Most of those at WAATS are full-time members of the Arizona National Guard.
There’s plenty of work in sight for the future, he said. For example, WAATS wants to do more with Apache Longbow, because National Guard units now using the Apache Alpha model are likely to move to the Longbow model in the future.
Another initiative could be to expand UAS work. The site is close to Ft. Huachuca, so partnering with the UAS training group there could facilitate simulation and National Guard and Reserve training. WAATS has gunnery ranges, as well.
Command Sgt. Maj. Danny Thurecht is the battalion sergeant major for the UASTB, at Fort Huachuca, Ariz. "The battalion is unique because what we teach out there primarily is how to operate an unmanned aircraft," he said. There are also functional courses. UAS Courses teach soldiers about the Army’s Shadow, Hunter and Warrior Alpha aircraft.
Next year UASTB likely will start training on the third generation UAS, the Extended Range MultiPurpose (ERMP) aircraft.
"We teach approximately 1,192 students a year out there, which is probably going to double in the future," he said. "Next year I believe we have 1,900 coming through the course."
Maj. Joshua Day commands HAATS located in Gypsum, Colo."We do one thing and I think we do it well. We teach aviators from the active component, the reserve component and some of our Euro-NATO partners to master the environment, their airframe, and themselves and we do it at an altitude that a lot of these pilots have never seen before," he said.
HAATS does it by training at 6,500 feet at the airfield and flying up to 12,200 feet. Throughout the course, HAAT instructors will take aviators even higher–more than 14,000 feet during some enroute portions of flight.
HAATS trains using UH-60, CH-47, AH-64 UH-1 and OH-58A-C aircraft.
In the future, HAATS wants to train with LUH once the helicopter is fielded in larger numbers.
Packet said it is national resources such as these sites that train some 21,000 soldiers annually.
The kind of reputation that Army aviation has created today means we’re never going to have enough resources.
"The good news is that we’re all in this together," Packett said, referring to the active, National Guard and reserve components. This week, Ft. Rucker is hosting the 2008 Army Aviation Senior Leaders Conference, with service leaders from around the world in attendance.
BAE Systems will develop an interim all-quadrant defensive weapon system for the Air Force’s CV-22 Osprey aircraft, the company reported.
The $491,000 contract awarded earlier this month by the U.S. Special Operations Command calls for rapid development, installation, testing, and qualification of a weapon capability that provides defensive fire protection to all quadrants of the aircraft. The contract has a potential value of $16.3 million, according to BAE.
The belly-mounted system is remotely operated and capable of delivering accurate, sustained fire throughout the CV-22’s flight envelope.
The weapon system is based on the company’s Remote Guardian System, an internally-funded effort to develop a common airborne defensive capability. BAE has been investing in the RGS for more than two years and unveiled the system in October 2007 at the Modern Day Marine military exposition in Quantico, Va.
RGS is designed to be belly mounted on the Bell Helicopter Textron [TXT]- Boeing [BA] V-22. RGS is a turreted weapon system that consists of a turreted sensor and turreted Gatling gun (Defense Daily, Oct. 5).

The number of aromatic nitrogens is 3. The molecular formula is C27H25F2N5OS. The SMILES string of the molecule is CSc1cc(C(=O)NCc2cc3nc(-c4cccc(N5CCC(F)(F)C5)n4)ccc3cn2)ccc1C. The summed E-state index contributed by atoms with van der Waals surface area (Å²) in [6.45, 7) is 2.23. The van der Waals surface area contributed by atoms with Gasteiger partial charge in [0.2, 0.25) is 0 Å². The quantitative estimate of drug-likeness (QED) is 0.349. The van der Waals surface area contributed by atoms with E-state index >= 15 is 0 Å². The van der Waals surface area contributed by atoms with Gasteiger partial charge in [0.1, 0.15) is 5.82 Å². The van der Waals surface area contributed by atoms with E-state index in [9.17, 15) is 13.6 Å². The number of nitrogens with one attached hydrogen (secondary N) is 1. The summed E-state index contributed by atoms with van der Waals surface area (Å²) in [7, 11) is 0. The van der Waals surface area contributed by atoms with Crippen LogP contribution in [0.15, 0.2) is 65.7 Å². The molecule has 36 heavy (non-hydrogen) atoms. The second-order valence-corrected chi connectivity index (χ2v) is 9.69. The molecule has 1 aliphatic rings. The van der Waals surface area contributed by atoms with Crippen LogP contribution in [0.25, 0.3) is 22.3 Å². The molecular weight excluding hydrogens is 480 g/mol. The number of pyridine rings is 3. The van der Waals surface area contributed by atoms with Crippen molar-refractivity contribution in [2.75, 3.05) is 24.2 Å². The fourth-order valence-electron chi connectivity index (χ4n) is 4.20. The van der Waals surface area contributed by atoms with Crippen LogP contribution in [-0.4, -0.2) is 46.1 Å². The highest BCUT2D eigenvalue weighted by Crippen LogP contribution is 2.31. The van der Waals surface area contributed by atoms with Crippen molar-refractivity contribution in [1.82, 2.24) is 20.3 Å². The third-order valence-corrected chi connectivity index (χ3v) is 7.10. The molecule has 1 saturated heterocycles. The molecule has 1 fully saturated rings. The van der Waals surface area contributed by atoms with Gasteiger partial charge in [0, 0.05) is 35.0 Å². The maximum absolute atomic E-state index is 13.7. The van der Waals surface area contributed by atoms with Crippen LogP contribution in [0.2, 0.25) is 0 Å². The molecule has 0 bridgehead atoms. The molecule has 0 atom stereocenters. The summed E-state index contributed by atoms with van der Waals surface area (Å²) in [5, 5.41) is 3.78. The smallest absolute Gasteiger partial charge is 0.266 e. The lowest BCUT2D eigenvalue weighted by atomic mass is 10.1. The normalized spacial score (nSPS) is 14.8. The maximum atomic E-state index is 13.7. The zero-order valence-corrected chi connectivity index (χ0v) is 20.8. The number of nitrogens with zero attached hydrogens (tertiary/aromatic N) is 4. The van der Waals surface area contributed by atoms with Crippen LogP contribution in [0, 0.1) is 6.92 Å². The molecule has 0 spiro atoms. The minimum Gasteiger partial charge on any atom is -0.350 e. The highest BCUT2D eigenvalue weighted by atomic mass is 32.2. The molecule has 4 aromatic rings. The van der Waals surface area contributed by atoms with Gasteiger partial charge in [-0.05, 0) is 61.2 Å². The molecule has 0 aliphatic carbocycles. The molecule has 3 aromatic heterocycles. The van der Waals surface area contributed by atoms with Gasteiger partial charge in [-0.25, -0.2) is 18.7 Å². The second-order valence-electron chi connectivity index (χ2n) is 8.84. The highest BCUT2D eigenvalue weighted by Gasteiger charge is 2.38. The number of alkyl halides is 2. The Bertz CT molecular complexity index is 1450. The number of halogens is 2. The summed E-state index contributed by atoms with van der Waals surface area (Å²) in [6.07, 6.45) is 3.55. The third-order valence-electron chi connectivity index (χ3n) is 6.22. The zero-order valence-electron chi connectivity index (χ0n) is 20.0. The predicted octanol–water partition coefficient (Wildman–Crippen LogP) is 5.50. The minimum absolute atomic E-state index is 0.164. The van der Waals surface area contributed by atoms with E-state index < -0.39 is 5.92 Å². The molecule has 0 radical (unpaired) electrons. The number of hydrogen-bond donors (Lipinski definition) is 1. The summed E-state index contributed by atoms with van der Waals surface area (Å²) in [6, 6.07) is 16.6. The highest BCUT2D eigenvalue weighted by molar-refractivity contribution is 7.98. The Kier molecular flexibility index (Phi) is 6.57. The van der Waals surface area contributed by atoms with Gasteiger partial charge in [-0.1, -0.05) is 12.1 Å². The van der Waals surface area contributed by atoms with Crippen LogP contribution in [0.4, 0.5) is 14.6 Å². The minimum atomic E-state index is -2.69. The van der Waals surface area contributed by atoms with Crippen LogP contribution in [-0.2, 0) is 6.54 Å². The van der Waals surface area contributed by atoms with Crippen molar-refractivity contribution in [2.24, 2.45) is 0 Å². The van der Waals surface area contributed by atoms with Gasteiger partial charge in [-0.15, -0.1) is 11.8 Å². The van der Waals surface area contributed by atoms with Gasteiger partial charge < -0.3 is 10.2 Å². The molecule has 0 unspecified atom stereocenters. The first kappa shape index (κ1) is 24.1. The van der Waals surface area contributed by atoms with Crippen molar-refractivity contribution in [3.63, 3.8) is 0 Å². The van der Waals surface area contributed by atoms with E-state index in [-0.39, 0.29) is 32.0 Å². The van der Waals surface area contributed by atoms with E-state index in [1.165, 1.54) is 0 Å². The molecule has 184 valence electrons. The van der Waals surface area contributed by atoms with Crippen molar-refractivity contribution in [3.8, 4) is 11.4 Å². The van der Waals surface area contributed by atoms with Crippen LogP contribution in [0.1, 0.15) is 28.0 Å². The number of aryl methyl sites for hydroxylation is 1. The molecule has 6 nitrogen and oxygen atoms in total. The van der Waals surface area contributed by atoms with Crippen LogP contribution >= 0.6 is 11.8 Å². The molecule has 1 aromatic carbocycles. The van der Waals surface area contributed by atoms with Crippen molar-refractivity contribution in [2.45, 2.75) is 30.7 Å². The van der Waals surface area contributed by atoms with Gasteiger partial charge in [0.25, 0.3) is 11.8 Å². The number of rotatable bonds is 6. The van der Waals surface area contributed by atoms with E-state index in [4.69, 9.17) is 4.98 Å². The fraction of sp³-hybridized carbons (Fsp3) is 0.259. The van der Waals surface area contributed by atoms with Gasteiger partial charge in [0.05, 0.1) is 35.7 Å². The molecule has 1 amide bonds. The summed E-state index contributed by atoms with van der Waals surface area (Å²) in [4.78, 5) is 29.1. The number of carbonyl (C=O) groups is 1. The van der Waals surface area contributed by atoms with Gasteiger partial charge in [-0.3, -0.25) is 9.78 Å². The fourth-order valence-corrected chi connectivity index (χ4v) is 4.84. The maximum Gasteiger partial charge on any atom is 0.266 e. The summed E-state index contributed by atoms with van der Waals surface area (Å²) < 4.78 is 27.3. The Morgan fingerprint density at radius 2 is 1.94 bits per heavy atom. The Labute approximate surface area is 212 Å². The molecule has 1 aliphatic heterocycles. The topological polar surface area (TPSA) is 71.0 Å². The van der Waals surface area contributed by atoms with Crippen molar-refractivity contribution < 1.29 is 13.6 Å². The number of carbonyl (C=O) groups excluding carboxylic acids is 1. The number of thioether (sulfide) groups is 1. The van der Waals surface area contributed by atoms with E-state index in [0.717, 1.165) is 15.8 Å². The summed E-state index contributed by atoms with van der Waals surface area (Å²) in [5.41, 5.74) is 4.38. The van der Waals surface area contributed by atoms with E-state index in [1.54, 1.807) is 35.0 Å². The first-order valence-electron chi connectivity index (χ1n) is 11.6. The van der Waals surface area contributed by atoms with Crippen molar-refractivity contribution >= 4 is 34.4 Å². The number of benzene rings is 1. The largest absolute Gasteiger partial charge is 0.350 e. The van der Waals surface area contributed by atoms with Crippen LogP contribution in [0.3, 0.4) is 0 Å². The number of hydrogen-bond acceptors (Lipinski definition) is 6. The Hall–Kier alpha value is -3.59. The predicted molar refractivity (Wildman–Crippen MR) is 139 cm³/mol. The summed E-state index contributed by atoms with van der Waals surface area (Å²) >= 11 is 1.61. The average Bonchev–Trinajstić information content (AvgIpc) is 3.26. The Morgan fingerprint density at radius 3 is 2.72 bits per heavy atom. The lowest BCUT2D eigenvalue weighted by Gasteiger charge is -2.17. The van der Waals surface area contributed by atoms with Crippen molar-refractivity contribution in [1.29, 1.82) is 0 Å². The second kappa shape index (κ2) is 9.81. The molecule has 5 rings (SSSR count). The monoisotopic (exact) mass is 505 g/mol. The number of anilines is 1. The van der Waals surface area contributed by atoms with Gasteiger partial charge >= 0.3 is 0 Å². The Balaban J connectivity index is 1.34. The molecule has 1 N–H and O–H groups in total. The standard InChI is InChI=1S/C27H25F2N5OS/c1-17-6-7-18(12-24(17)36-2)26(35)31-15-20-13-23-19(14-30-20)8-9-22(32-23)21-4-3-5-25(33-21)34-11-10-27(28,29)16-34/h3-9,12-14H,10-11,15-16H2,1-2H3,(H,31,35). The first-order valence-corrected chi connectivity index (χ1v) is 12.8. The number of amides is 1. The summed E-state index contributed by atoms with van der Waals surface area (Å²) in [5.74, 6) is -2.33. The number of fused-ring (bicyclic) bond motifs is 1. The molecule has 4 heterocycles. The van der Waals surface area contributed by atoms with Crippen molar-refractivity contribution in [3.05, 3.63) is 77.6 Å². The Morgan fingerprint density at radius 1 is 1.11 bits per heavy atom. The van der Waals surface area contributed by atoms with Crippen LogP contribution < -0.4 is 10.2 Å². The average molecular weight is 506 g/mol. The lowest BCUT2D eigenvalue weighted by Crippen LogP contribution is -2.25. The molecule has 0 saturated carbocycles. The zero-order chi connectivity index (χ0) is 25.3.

RGS will use the Marine Corps’ GAU 17, 7.62 mm mini-gun and the Air Force Special Operations Command’s (AFSOC) GAU 2.
BAE is also looking at a 50 caliber design and more advanced sensors for RGS (Defense Daily, Oct. 5).
General Dynamics [GD] European Land Systems recently said its General Dynamics Santa Barbara Sistemas operations in Spain has signed a $64 million contract with the Spanish army for the supply of Air Land (ER) Spike Missile Systems for the HAD Tiger helicopters.
The contract calls for the manufacture of 200 missiles and 44 launchers for the HAD Tiger helicopters. The European Aeronautic Defence and Space Co.’s (EADS) Eurocopter produces Tiger helicopters.
In addition, General Dynamics Santa Barbara Sistemas will provide integrated logistics support. The work is expected to be completed by 2012.
General Dynamics Santa Barbara Sistemas, the prime contractor, has an agreement with the Israeli company RAFAEL for the manufacture of the systems. In 2006, the two companies signed a contract for the supply of Spike Missiles to Spanish army ground forces. The initial contract was valued at $424.5 million.
General Dynamics European Land Systems, headquartered in Vienna, Austria is a business unit of General Dynamics Corp. and conducts business through four European operating sites.
Boeing [BA] recently said it was awarded a $20 million contract to provide an AH-64D Apache Longbow Crew Trainer (LCT) and life-cycle support to the Egyptian air force.
"We are committed to guaranteeing the readiness and safety of our customers," Tony Jones, Boeing vice president, Training Systems and Services, said. "The LCT is extremely successful in preparing our U.S. Apache Longbow crews, and we are excited to see that our international customers have recognized the value and capabilities of this proven device."
The LCT, a full-mission, high fidelity flight simulator, provides training for Apache Longbow helicopter crews. Boeing is scheduled to deliver the LCT in July 2009.
Designed to reduce recurring maintenance costs, the improved LCT incorporates the latest architecture technologies and replaces aircraft components with simpler, PC-friendly software.
The contract also includes two years of spares, operator and maintainer training, one year of contractor-logistics support and an option for an additional year of contractor- logistics support to be exercised at a later date.